TSS: How do you see the current situation of think tanks in Slovakia? Should they be more active in participating in discussions over important issues?
WM:
In the United States and Europe, think tanks are essential for developing new ideas and innovative approaches to complex policy puzzles. Particularly in countries like Slovakia, these institutions fill an important space between public and government decision-making by providing a continuity of thinking on issues like Slovak foreign policy and Slovakia’s role in the eurozone. It is remarkable to see how the country’s think tank community continues to grow – a trend which strengthens Slovakia’s domestic policy discourse and amplifies its role at the European level.

TSS: What do you think are the main challenges for Slovakia in its foreign policy and international relations?
WM:
I see at least two areas of challenge for Slovakia. One of them is Slovakia’s role in the economic integration of Europe. Slovakia, based on the fiscal contract, has to strengthen its rules for economic governance. Those rules will be challenging for all member states of the EU. For Slovakia they will be especially challenging because Slovakia does have a modest debt that now needs to be looked after by policymakers in line with the new fiscal contract. So it is a challenge for Slovakia, which has been an economic tiger in attracting foreign investment, [thanks to] its low cost of labour, tax environment, and the hardworking, well-educated people. But the challenge is to keep that economic miracle going at the moment when Slovakia effectively is being told by the European Union that it must also live within very strict economic bounds. So Slovakia will need to walk the tightrope between living up to the new EU rules and continuing to attract investments and maintaining a low tax environment while also still providing Slovak citizens with a level of social benefits.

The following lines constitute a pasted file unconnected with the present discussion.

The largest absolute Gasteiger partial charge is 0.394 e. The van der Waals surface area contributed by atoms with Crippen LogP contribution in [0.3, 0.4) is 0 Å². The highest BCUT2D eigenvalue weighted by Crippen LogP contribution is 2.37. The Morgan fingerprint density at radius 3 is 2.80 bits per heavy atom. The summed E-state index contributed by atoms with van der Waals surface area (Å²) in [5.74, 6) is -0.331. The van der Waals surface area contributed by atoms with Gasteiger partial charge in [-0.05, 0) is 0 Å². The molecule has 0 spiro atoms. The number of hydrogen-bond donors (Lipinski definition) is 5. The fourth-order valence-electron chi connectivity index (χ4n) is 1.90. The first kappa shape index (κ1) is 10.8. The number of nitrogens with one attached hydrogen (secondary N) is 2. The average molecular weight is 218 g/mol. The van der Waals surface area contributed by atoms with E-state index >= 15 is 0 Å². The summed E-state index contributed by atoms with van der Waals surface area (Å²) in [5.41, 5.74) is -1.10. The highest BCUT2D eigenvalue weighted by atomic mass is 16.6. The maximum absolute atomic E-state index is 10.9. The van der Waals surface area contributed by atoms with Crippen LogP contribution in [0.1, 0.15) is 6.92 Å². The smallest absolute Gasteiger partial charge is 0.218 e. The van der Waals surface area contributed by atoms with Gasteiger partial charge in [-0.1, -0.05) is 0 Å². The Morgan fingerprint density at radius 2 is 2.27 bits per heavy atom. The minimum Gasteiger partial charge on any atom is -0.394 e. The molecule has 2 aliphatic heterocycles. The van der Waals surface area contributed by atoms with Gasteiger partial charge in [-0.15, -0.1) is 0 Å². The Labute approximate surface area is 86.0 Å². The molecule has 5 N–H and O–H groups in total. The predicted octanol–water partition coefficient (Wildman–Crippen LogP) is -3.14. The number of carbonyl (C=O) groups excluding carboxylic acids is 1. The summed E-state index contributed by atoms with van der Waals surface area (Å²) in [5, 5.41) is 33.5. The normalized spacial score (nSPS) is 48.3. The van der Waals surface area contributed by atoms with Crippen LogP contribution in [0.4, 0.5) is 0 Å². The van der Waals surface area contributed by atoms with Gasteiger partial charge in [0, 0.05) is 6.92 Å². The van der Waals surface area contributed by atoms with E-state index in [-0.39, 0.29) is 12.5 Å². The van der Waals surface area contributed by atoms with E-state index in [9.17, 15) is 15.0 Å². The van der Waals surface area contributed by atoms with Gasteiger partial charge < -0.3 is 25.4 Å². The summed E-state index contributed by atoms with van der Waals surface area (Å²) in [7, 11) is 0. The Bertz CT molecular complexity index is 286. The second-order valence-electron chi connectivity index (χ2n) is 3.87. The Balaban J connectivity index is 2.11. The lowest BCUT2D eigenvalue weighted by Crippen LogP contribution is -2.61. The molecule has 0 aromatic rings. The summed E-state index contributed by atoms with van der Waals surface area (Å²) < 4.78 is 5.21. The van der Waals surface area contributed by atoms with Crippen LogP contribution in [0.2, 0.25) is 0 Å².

In addition, Slovakia is facing the same challenge as its neighbours in the Visegrad Group (V4) of being a small or mid-sized European country on the eastern shoulder of Europe that is part of NATO, part of the EU. It faces an external international landscape that is changing dramatically with significant power and economic shifts underway in the world. The challenge for Slovakia is to understand where it can have a positive impact in this environment, specifically as a partner to its neighbours in the Visegrad countries. The V4 provides an unusually opportune environment, or venue, for Slovakia to aggregate its policymaking, interests and power with Hungary, the Czech Republic and Poland in order to have a bigger impact in Europe. The four members of the Visegrad Group together have more voting power than Germany and France combined. The challenge is to know how to develop that power and have its members really focused, to combine their efforts and not be distracted by changes in governments. So if the central-European states can maintain this focus, [they have] a tremendous opportunity to have power in the EU and NATO and can also project Euro-Atlantic values eastward into Ukraine and Belarus. They can make sure that the reform agenda that brought Slovakia into the EU and NATO continues further east.